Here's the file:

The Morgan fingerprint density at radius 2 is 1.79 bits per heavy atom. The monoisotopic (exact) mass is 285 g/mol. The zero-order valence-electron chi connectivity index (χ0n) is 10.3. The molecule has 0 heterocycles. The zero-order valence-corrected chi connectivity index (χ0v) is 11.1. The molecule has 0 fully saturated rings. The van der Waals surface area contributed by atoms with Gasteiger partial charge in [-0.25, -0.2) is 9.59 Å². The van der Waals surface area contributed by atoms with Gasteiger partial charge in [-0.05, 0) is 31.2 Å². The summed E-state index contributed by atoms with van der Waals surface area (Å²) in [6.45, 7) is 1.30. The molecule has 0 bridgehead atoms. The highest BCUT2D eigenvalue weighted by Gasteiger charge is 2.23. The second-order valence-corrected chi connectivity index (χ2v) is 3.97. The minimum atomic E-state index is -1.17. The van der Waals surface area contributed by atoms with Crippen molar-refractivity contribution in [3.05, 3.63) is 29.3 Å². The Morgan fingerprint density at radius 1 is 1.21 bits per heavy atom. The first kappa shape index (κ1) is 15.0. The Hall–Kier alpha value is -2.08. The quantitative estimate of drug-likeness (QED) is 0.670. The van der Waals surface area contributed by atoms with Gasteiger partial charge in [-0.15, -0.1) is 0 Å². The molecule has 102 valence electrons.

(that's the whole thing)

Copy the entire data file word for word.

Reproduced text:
The Morgan fingerprint density at radius 2 is 1.79 bits per heavy atom. The monoisotopic (exact) mass is 285 g/mol. The zero-order valence-electron chi connectivity index (χ0n) is 10.3. The molecule has 0 heterocycles. The zero-order valence-corrected chi connectivity index (χ0v) is 11.1. The molecule has 0 fully saturated rings. The van der Waals surface area contributed by atoms with Gasteiger partial charge in [-0.25, -0.2) is 9.59 Å². The van der Waals surface area contributed by atoms with Gasteiger partial charge in [-0.05, 0) is 31.2 Å². The summed E-state index contributed by atoms with van der Waals surface area (Å²) in [6.45, 7) is 1.30. The molecule has 0 bridgehead atoms. The highest BCUT2D eigenvalue weighted by Gasteiger charge is 2.23. The second-order valence-corrected chi connectivity index (χ2v) is 3.97. The minimum atomic E-state index is -1.17. The van der Waals surface area contributed by atoms with Crippen molar-refractivity contribution in [3.05, 3.63) is 29.3 Å². The Morgan fingerprint density at radius 1 is 1.21 bits per heavy atom. The first kappa shape index (κ1) is 15.0. The Hall–Kier alpha value is -2.08. The quantitative estimate of drug-likeness (QED) is 0.670. The van der Waals surface area contributed by atoms with Gasteiger partial charge in [-0.15, -0.1) is 0 Å². The molecule has 102 valence electrons.